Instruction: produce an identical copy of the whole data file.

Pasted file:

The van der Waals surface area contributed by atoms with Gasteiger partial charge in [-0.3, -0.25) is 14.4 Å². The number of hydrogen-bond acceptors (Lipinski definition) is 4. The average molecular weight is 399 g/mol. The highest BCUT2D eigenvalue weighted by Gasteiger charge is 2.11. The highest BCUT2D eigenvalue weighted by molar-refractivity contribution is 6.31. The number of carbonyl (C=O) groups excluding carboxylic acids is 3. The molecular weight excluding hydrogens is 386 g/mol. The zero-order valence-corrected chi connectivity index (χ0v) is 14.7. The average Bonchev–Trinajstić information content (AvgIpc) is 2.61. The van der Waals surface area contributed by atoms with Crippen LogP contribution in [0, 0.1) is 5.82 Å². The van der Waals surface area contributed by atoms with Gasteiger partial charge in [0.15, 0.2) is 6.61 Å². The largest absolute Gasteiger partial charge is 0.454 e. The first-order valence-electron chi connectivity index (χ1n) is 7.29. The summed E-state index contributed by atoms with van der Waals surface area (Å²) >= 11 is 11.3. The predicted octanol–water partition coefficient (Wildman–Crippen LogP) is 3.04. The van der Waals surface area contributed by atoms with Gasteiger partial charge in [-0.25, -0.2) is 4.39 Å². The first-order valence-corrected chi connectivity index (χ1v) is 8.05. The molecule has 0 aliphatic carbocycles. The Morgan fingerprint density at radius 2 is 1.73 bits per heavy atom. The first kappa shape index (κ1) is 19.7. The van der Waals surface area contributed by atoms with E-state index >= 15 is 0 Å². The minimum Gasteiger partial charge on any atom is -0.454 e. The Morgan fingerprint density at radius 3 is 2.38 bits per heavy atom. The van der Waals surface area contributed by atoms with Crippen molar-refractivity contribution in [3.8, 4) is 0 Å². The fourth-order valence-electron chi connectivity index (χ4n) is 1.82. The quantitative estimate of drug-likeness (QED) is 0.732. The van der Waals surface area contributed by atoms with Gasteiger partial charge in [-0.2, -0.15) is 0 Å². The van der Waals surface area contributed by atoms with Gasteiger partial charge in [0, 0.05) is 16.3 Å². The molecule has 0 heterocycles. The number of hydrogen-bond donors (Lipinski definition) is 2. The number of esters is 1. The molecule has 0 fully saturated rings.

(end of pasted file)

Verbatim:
The van der Waals surface area contributed by atoms with Gasteiger partial charge in [-0.3, -0.25) is 14.4 Å². The number of hydrogen-bond acceptors (Lipinski definition) is 4. The average molecular weight is 399 g/mol. The highest BCUT2D eigenvalue weighted by Gasteiger charge is 2.11. The highest BCUT2D eigenvalue weighted by molar-refractivity contribution is 6.31. The number of carbonyl (C=O) groups excluding carboxylic acids is 3. The molecular weight excluding hydrogens is 386 g/mol. The zero-order valence-corrected chi connectivity index (χ0v) is 14.7. The average Bonchev–Trinajstić information content (AvgIpc) is 2.61. The van der Waals surface area contributed by atoms with Crippen LogP contribution in [0, 0.1) is 5.82 Å². The van der Waals surface area contributed by atoms with Gasteiger partial charge in [0.15, 0.2) is 6.61 Å². The largest absolute Gasteiger partial charge is 0.454 e. The first-order valence-electron chi connectivity index (χ1n) is 7.29. The summed E-state index contributed by atoms with van der Waals surface area (Å²) >= 11 is 11.3. The predicted octanol–water partition coefficient (Wildman–Crippen LogP) is 3.04. The van der Waals surface area contributed by atoms with Gasteiger partial charge in [-0.25, -0.2) is 4.39 Å². The first-order valence-corrected chi connectivity index (χ1v) is 8.05. The molecule has 0 aliphatic carbocycles. The Morgan fingerprint density at radius 2 is 1.73 bits per heavy atom. The first kappa shape index (κ1) is 19.7. The van der Waals surface area contributed by atoms with E-state index >= 15 is 0 Å². The minimum Gasteiger partial charge on any atom is -0.454 e. The Morgan fingerprint density at radius 3 is 2.38 bits per heavy atom. The van der Waals surface area contributed by atoms with Crippen molar-refractivity contribution in [3.8, 4) is 0 Å². The fourth-order valence-electron chi connectivity index (χ4n) is 1.82. The quantitative estimate of drug-likeness (QED) is 0.732. The van der Waals surface area contributed by atoms with Gasteiger partial charge in [-0.2, -0.15) is 0 Å². The van der Waals surface area contributed by atoms with Gasteiger partial charge in [0, 0.05) is 16.3 Å². The molecule has 0 heterocycles. The number of hydrogen-bond donors (Lipinski definition) is 2. The number of esters is 1. The molecule has 0 fully saturated rings.